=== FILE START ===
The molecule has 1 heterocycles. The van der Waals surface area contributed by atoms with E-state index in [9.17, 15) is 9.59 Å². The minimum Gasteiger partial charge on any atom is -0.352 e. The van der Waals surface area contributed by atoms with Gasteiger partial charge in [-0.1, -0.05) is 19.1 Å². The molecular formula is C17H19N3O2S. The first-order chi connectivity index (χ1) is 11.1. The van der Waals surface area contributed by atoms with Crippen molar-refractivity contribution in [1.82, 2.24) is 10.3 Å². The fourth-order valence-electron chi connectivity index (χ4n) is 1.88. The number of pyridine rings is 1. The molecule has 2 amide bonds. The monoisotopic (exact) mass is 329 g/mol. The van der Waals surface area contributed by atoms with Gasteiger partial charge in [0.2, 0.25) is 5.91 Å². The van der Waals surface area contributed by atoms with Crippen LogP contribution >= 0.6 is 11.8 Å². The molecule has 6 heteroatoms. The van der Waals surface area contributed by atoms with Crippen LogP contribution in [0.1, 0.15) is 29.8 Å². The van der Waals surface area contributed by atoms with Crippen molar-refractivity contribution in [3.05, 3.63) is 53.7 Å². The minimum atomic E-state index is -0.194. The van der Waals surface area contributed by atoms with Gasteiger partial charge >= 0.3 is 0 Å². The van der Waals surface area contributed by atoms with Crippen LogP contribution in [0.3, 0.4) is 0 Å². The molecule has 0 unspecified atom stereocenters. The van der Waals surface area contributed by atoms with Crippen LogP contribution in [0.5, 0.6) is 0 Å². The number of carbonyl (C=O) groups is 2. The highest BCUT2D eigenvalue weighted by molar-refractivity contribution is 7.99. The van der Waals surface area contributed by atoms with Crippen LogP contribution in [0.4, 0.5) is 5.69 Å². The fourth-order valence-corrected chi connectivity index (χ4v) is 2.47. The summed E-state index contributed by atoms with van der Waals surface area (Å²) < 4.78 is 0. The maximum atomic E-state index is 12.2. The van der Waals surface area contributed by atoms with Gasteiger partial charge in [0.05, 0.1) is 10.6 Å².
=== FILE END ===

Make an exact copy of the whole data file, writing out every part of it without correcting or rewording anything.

The molecule has 1 heterocycles. The van der Waals surface area contributed by atoms with E-state index in [9.17, 15) is 9.59 Å². The minimum Gasteiger partial charge on any atom is -0.352 e. The van der Waals surface area contributed by atoms with Gasteiger partial charge in [-0.1, -0.05) is 19.1 Å². The molecular formula is C17H19N3O2S. The first-order chi connectivity index (χ1) is 11.1. The van der Waals surface area contributed by atoms with Crippen molar-refractivity contribution in [1.82, 2.24) is 10.3 Å². The fourth-order valence-electron chi connectivity index (χ4n) is 1.88. The number of pyridine rings is 1. The molecule has 2 amide bonds. The monoisotopic (exact) mass is 329 g/mol. The van der Waals surface area contributed by atoms with Gasteiger partial charge in [0.2, 0.25) is 5.91 Å². The van der Waals surface area contributed by atoms with Crippen LogP contribution >= 0.6 is 11.8 Å². The molecule has 6 heteroatoms. The van der Waals surface area contributed by atoms with Crippen LogP contribution in [0.1, 0.15) is 29.8 Å². The van der Waals surface area contributed by atoms with Crippen molar-refractivity contribution in [3.05, 3.63) is 53.7 Å². The minimum atomic E-state index is -0.194. The van der Waals surface area contributed by atoms with Gasteiger partial charge >= 0.3 is 0 Å². The van der Waals surface area contributed by atoms with Crippen LogP contribution in [0.3, 0.4) is 0 Å². The molecule has 0 unspecified atom stereocenters. The van der Waals surface area contributed by atoms with Crippen LogP contribution in [0.5, 0.6) is 0 Å². The number of carbonyl (C=O) groups is 2. The highest BCUT2D eigenvalue weighted by molar-refractivity contribution is 7.99. The van der Waals surface area contributed by atoms with Crippen LogP contribution in [0.4, 0.5) is 5.69 Å². The fourth-order valence-corrected chi connectivity index (χ4v) is 2.47. The summed E-state index contributed by atoms with van der Waals surface area (Å²) < 4.78 is 0. The maximum atomic E-state index is 12.2. The van der Waals surface area contributed by atoms with Gasteiger partial charge in [0.05, 0.1) is 10.6 Å².